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|Other Titles:||Uncomfortable Identity and Ethical Knowledge in V. S. Naipaul’s The Enigma of Arrival|
Department of English, NTNU
|Abstract:||Since its publication, V. S. Naipaul’s The Enigma of Arrival has been read as either a national allegory or English postcolonial literature. Based on the dual models, critics are prone to getting trapped in identity politics, unable to break away from the postcolonial interpretive framework. In this essay, I revisit the issue of identity from a transnational perspective in hopes of capturing the complexity and significance that Naipaul invests in his representation of identity in this novel. Specifically, I argue that Enigma mobilizes identity not so much as a fixated category but as a radically revisionary act of knowing the self. The perspectival oscillation between the narrating ‘I’ and the experiencing ‘I’ enables readers’ access into the narrator’s emotional responses to his uneven development, whereby he comes to a fruitful understanding of human identity. Through a series of vision and revision, Enigma enacts a cognitive process of inward self-examination that culminates in a kind of ethical knowledge, unravelling identity discomfort as a universal human experience at the global moment of cultural mixing in the second half of the twentieth century. Moreover, Naipaul’s deconstruction of identity executes a critique of his own formation and thereby illuminates the great significance of recognizing the self’s foreignness to himself in cultivating cultural cohesion in a multicultural society.|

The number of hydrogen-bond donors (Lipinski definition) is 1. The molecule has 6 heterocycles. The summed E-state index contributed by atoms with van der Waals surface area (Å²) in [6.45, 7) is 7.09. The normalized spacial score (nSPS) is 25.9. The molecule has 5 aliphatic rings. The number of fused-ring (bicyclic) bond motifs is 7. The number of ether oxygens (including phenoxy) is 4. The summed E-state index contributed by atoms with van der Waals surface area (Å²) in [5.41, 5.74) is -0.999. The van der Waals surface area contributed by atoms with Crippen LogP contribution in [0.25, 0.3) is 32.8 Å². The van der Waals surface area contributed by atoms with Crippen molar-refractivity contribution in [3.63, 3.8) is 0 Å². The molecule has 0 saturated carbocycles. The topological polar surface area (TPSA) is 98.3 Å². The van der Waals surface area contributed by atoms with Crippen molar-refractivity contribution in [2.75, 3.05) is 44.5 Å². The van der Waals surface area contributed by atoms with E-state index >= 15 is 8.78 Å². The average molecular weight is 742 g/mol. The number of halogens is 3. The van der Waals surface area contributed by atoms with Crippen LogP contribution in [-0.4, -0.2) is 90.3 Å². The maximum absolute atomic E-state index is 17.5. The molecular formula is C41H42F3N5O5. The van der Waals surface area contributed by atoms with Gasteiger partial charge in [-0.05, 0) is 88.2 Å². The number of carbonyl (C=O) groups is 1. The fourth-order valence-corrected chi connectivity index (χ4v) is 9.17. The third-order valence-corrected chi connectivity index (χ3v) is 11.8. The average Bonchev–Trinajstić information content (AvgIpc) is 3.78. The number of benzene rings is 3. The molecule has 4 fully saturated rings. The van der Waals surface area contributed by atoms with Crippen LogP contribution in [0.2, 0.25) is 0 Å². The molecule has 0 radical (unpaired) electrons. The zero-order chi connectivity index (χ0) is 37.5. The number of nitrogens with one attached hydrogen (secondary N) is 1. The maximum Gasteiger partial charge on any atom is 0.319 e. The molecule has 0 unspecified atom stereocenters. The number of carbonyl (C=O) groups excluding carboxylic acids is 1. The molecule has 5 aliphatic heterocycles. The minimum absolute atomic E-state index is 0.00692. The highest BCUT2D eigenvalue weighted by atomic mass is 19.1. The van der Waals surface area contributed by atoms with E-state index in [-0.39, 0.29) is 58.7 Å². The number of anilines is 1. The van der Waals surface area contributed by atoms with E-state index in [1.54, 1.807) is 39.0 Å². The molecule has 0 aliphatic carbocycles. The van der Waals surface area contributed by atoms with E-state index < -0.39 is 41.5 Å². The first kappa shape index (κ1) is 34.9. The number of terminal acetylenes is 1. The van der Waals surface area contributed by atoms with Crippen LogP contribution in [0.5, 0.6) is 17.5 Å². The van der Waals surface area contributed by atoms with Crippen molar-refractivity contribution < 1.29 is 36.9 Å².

|Appears in Collections:||Concentric: Studies in English Literature and Linguistics|
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